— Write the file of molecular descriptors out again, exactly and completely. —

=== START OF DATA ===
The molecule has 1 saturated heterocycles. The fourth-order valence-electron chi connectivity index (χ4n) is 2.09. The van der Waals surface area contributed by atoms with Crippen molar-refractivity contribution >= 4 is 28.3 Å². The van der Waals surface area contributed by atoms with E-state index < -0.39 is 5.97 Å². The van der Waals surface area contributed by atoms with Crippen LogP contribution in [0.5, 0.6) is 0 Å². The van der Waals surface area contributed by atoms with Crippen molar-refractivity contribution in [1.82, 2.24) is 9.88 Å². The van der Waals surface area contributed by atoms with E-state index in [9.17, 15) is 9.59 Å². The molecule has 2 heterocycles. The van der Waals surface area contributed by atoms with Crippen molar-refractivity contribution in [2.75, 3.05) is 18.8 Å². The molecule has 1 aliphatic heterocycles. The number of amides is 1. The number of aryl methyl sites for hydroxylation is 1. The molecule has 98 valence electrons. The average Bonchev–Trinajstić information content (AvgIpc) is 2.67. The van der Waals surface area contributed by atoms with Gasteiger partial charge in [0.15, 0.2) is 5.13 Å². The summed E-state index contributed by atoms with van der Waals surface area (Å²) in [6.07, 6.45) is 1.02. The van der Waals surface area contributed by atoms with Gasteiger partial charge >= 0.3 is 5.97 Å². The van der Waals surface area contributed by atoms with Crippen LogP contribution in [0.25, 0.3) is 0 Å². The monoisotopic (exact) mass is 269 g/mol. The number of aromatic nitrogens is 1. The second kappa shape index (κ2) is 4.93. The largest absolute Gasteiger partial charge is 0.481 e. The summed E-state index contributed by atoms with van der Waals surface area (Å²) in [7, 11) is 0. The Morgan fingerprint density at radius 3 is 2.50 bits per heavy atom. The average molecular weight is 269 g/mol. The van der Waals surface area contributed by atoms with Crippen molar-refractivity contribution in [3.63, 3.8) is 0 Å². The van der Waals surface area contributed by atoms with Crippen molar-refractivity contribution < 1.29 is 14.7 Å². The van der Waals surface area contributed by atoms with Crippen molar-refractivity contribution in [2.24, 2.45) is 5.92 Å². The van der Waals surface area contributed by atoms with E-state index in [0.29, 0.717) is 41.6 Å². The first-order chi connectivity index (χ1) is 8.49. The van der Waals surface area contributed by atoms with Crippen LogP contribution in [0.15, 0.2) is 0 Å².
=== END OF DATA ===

The molecule has 1 saturated heterocycles. The fourth-order valence-electron chi connectivity index (χ4n) is 2.09. The van der Waals surface area contributed by atoms with Crippen molar-refractivity contribution >= 4 is 28.3 Å². The van der Waals surface area contributed by atoms with E-state index < -0.39 is 5.97 Å². The van der Waals surface area contributed by atoms with Crippen LogP contribution in [0.5, 0.6) is 0 Å². The van der Waals surface area contributed by atoms with Crippen molar-refractivity contribution in [1.82, 2.24) is 9.88 Å². The van der Waals surface area contributed by atoms with E-state index in [9.17, 15) is 9.59 Å². The molecule has 2 heterocycles. The van der Waals surface area contributed by atoms with Crippen molar-refractivity contribution in [2.75, 3.05) is 18.8 Å². The molecule has 1 aliphatic heterocycles. The number of amides is 1. The number of aryl methyl sites for hydroxylation is 1. The molecule has 98 valence electrons. The average Bonchev–Trinajstić information content (AvgIpc) is 2.67. The van der Waals surface area contributed by atoms with Gasteiger partial charge in [0.15, 0.2) is 5.13 Å². The summed E-state index contributed by atoms with van der Waals surface area (Å²) in [6.07, 6.45) is 1.02. The van der Waals surface area contributed by atoms with Gasteiger partial charge >= 0.3 is 5.97 Å². The van der Waals surface area contributed by atoms with Crippen LogP contribution in [0.25, 0.3) is 0 Å². The monoisotopic (exact) mass is 269 g/mol. The number of aromatic nitrogens is 1. The second kappa shape index (κ2) is 4.93. The largest absolute Gasteiger partial charge is 0.481 e. The summed E-state index contributed by atoms with van der Waals surface area (Å²) in [7, 11) is 0. The Morgan fingerprint density at radius 3 is 2.50 bits per heavy atom. The average molecular weight is 269 g/mol. The van der Waals surface area contributed by atoms with Crippen molar-refractivity contribution in [3.63, 3.8) is 0 Å². The van der Waals surface area contributed by atoms with Crippen molar-refractivity contribution < 1.29 is 14.7 Å². The van der Waals surface area contributed by atoms with Crippen molar-refractivity contribution in [2.24, 2.45) is 5.92 Å². The van der Waals surface area contributed by atoms with E-state index in [0.29, 0.717) is 41.6 Å². The first-order chi connectivity index (χ1) is 8.49. The van der Waals surface area contributed by atoms with Crippen LogP contribution in [0.15, 0.2) is 0 Å².